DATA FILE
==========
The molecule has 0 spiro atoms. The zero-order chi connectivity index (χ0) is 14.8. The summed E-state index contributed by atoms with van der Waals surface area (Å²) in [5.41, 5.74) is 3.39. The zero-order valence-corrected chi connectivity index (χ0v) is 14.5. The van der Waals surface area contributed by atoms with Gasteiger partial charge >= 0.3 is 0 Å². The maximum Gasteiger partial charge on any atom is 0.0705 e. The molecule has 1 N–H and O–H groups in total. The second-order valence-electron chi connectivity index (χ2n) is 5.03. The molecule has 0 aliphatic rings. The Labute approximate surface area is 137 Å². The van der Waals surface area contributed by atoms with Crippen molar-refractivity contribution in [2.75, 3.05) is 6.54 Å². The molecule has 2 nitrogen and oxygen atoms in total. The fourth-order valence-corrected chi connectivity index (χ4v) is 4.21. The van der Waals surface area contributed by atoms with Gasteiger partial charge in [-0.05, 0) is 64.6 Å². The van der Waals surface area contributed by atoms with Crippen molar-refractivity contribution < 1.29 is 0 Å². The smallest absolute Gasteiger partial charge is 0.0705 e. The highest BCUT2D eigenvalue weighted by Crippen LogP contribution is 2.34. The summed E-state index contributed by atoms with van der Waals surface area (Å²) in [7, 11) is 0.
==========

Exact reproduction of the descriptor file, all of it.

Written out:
The molecule has 0 spiro atoms. The zero-order chi connectivity index (χ0) is 14.8. The summed E-state index contributed by atoms with van der Waals surface area (Å²) in [5.41, 5.74) is 3.39. The zero-order valence-corrected chi connectivity index (χ0v) is 14.5. The van der Waals surface area contributed by atoms with Gasteiger partial charge >= 0.3 is 0 Å². The maximum Gasteiger partial charge on any atom is 0.0705 e. The molecule has 1 N–H and O–H groups in total. The second-order valence-electron chi connectivity index (χ2n) is 5.03. The molecule has 0 aliphatic rings. The Labute approximate surface area is 137 Å². The van der Waals surface area contributed by atoms with Crippen molar-refractivity contribution in [2.75, 3.05) is 6.54 Å². The molecule has 2 nitrogen and oxygen atoms in total. The fourth-order valence-corrected chi connectivity index (χ4v) is 4.21. The van der Waals surface area contributed by atoms with Gasteiger partial charge in [-0.05, 0) is 64.6 Å². The van der Waals surface area contributed by atoms with Crippen molar-refractivity contribution < 1.29 is 0 Å². The smallest absolute Gasteiger partial charge is 0.0705 e. The highest BCUT2D eigenvalue weighted by Crippen LogP contribution is 2.34. The summed E-state index contributed by atoms with van der Waals surface area (Å²) in [7, 11) is 0.